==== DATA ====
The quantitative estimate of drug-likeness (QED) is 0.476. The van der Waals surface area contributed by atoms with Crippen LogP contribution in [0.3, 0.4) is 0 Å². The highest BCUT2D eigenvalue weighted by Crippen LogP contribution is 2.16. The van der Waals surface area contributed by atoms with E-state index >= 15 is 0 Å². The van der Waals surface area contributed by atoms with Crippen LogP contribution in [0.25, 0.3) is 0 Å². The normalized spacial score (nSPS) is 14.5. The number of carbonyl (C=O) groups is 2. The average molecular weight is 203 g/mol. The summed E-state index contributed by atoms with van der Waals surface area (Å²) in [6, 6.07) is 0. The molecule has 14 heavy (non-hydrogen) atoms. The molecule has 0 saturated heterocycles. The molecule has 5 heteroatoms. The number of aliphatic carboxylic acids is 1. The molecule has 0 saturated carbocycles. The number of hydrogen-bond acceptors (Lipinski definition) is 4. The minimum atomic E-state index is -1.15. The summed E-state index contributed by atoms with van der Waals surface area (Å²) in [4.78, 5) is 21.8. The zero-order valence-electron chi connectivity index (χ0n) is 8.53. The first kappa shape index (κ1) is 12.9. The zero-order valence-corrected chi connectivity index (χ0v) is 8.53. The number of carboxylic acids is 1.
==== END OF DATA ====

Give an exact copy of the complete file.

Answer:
The quantitative estimate of drug-likeness (QED) is 0.476. The van der Waals surface area contributed by atoms with Crippen LogP contribution in [0.3, 0.4) is 0 Å². The highest BCUT2D eigenvalue weighted by Crippen LogP contribution is 2.16. The van der Waals surface area contributed by atoms with E-state index >= 15 is 0 Å². The van der Waals surface area contributed by atoms with Crippen LogP contribution in [0.25, 0.3) is 0 Å². The normalized spacial score (nSPS) is 14.5. The number of carbonyl (C=O) groups is 2. The average molecular weight is 203 g/mol. The summed E-state index contributed by atoms with van der Waals surface area (Å²) in [6, 6.07) is 0. The molecule has 14 heavy (non-hydrogen) atoms. The molecule has 0 saturated heterocycles. The molecule has 5 heteroatoms. The number of aliphatic carboxylic acids is 1. The molecule has 0 saturated carbocycles. The number of hydrogen-bond acceptors (Lipinski definition) is 4. The minimum atomic E-state index is -1.15. The summed E-state index contributed by atoms with van der Waals surface area (Å²) in [4.78, 5) is 21.8. The zero-order valence-electron chi connectivity index (χ0n) is 8.53. The first kappa shape index (κ1) is 12.9. The zero-order valence-corrected chi connectivity index (χ0v) is 8.53. The number of carboxylic acids is 1.